Investors in the gold space were happy to finally escape 2021, a year to forget with lower highs and lower lows. However, the new year hasn’t started off much better, with gold finding itself down 2% in the first week of trading, rejected once again near the $1,830/oz level. In this update, we look at critical levels for the metal and where it might make sense to buy the dip.
The price of gold has started off the new year headed in the wrong direction, down more than 2% since its December close, after correcting nearly 20% in 2021. This is despite a backdrop of deeply negative real rates (shown below), which typically results in much stronger performance for the metal. However, with fears of an initial rate hike looming, the worry appears to be that this will be negative for the gold price.
(Source: YCharts.com, Author’s Chart)
While a rate hike would certainly lead to some mean reversion in real rates, they will still remain deep in negative territory following a hike. Besides, while gold has often been volatile around rate hikes, it’s worth noting that the initial rate hike has been closer to a buy signal than a sell signal. This was the case in Q4 2015, which ended up marking the low for miners and the gold price and kicked off a strong bull market in 2016 and ending the violent correction.
The other point worth pointing out is that similar to the Q4 2015 rate hike, gold had a negative 18-month return heading into the news, suggesting that the anxiety about a rate hike was already baked in. This appears to be the case this time around as well, potentially making this a “sell the rumor, buy the news” event, which is what we’ve seen from gold’s performance over the past year.
If we take a closer look at the technical picture, we can see that gold continues to trade in a clear uptrend on its larger time-frames, even if the daily chart is more volatile. In fact, despite the current pullback, gold continues to hold above the pivotal $1,760/oz level.
Looking back over the previous bull market, we can see that this area was a zone of major resistance in 2011/2012 after the August peak 2011. However, following the August 2020 peak, we have seen the opposite thus far, evidenced by any pullbacks below this level finding strong support. This suggests that the prior resistance zone may have morphed into new support following 2020’s multi-year breakout.
So, what’s the best course of action?
In addition to buying any dips below $1,770/oz on gold, I see diversified large-cap gold producers as having solid investment theses. Agnico Eagle (AEM) stands out among its peers, having a 3.6-million-ounce production profile, more than 12 mines, a 2.8% dividend yield, and industry-leading margins. Meanwhile, it also has a robust project pipeline, which should help it become a 4.4-million-ounce producer by 2028 across 15 operations.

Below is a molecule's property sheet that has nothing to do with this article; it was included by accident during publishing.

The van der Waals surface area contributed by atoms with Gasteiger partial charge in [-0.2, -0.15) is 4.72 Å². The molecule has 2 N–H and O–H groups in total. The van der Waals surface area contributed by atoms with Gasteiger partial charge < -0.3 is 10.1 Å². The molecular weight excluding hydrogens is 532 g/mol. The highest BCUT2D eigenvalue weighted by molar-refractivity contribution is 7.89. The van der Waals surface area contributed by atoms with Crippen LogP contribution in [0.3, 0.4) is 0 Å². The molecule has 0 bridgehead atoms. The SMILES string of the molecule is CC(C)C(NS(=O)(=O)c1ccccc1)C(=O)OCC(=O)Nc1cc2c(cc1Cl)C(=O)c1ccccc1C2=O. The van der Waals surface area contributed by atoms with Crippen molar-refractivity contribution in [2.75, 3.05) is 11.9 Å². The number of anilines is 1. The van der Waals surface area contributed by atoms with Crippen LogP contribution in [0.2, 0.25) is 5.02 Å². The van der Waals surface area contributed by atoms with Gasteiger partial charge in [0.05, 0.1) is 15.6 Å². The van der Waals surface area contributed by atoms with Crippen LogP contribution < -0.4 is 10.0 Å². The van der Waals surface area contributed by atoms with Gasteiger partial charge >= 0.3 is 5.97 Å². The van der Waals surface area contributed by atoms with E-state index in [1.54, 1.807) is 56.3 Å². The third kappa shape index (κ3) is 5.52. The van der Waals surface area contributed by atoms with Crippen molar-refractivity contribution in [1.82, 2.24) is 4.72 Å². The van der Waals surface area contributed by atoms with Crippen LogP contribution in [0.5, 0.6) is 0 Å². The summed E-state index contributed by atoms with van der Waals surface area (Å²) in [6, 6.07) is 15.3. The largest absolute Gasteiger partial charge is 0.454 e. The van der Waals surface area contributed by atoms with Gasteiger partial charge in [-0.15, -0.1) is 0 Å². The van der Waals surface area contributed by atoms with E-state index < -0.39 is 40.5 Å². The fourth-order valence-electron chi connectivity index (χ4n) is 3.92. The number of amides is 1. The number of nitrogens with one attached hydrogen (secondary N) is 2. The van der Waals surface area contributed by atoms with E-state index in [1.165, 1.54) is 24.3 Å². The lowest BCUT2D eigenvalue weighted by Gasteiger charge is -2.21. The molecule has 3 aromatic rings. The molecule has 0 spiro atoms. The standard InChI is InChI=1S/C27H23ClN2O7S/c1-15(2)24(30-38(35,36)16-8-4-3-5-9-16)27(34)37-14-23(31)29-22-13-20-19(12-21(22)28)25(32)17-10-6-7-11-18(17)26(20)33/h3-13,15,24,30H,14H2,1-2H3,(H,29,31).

With AEM trading at its cheapest valuation since March 2020, this pullback looks like a rare buying opportunity. Assuming the company can execute on its plans, I see an upside to more than $75.00 per share, translating to a price target 50% above current levels.
To summarize, while the volatility on gold has unnerved some investors and forced many to pack their bags, I believe it’s created an opportunity, and I would expect a much better year ahead. The best way to play the metal appears to be buying dips below $1,770/oz and accumulating the best miners like AEM below $51.00.
Disclosure: I am long GLD, AEM
Disclaimer: Taylor Dart is not a Registered Investment Advisor or Financial Planner. This writing is for informational purposes only. It does not constitute an offer to sell, a solicitation to buy, or a recommendation regarding any securities transaction. The information contained in this writing should not be construed as financial or investment advice on any subject matter. Taylor Dart expressly disclaims all liability in respect to actions taken based on any or all of the information on this writing. Given the volatility in the precious metals sector, position sizing is critical, so when buying precious metals stocks, position sizes should be limited to 5% or less of one’s portfolio.
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GLD shares were trading at $167.11 per share on Thursday morning, down $1.95 (-1.15%). Year-to-date, GLD has declined -2.25%, versus a -1.33% rise in the benchmark S&P 500 index during the same period.
About the Author: Taylor Dart
Taylor has over a decade of investing experience, with a special focus on the precious metals sector. In addition to working with ETFDailyNews, he is a prominent writer on Seeking Alpha. Learn more about Taylor’s background, along with links to his most recent articles. More...
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